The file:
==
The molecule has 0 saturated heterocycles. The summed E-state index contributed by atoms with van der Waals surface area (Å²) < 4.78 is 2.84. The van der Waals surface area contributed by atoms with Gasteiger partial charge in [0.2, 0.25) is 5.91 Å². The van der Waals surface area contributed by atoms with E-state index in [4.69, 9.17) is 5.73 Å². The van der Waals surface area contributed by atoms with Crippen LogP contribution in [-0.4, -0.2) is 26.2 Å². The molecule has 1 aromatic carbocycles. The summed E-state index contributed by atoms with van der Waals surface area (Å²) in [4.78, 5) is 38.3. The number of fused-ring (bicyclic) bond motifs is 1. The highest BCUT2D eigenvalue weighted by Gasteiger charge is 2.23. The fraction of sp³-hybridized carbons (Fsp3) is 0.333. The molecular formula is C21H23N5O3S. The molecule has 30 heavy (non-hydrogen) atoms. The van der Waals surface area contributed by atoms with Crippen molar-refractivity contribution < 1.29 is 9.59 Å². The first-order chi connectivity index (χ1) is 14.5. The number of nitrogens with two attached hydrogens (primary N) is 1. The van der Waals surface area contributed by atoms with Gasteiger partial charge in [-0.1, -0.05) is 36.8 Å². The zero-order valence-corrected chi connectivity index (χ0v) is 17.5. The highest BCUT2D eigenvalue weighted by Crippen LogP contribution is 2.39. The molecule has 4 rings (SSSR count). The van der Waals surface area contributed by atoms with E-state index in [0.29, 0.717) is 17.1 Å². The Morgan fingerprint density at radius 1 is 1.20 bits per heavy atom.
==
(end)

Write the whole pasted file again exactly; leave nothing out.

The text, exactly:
The molecule has 0 saturated heterocycles. The summed E-state index contributed by atoms with van der Waals surface area (Å²) < 4.78 is 2.84. The van der Waals surface area contributed by atoms with Gasteiger partial charge in [0.2, 0.25) is 5.91 Å². The van der Waals surface area contributed by atoms with E-state index in [4.69, 9.17) is 5.73 Å². The van der Waals surface area contributed by atoms with Crippen LogP contribution in [-0.4, -0.2) is 26.2 Å². The molecule has 1 aromatic carbocycles. The summed E-state index contributed by atoms with van der Waals surface area (Å²) in [4.78, 5) is 38.3. The number of fused-ring (bicyclic) bond motifs is 1. The highest BCUT2D eigenvalue weighted by Gasteiger charge is 2.23. The fraction of sp³-hybridized carbons (Fsp3) is 0.333. The molecular formula is C21H23N5O3S. The molecule has 30 heavy (non-hydrogen) atoms. The van der Waals surface area contributed by atoms with Crippen molar-refractivity contribution < 1.29 is 9.59 Å². The first-order chi connectivity index (χ1) is 14.5. The number of nitrogens with two attached hydrogens (primary N) is 1. The van der Waals surface area contributed by atoms with Gasteiger partial charge in [-0.1, -0.05) is 36.8 Å². The zero-order valence-corrected chi connectivity index (χ0v) is 17.5. The highest BCUT2D eigenvalue weighted by Crippen LogP contribution is 2.39. The molecule has 4 rings (SSSR count). The van der Waals surface area contributed by atoms with E-state index in [0.29, 0.717) is 17.1 Å². The Morgan fingerprint density at radius 1 is 1.20 bits per heavy atom.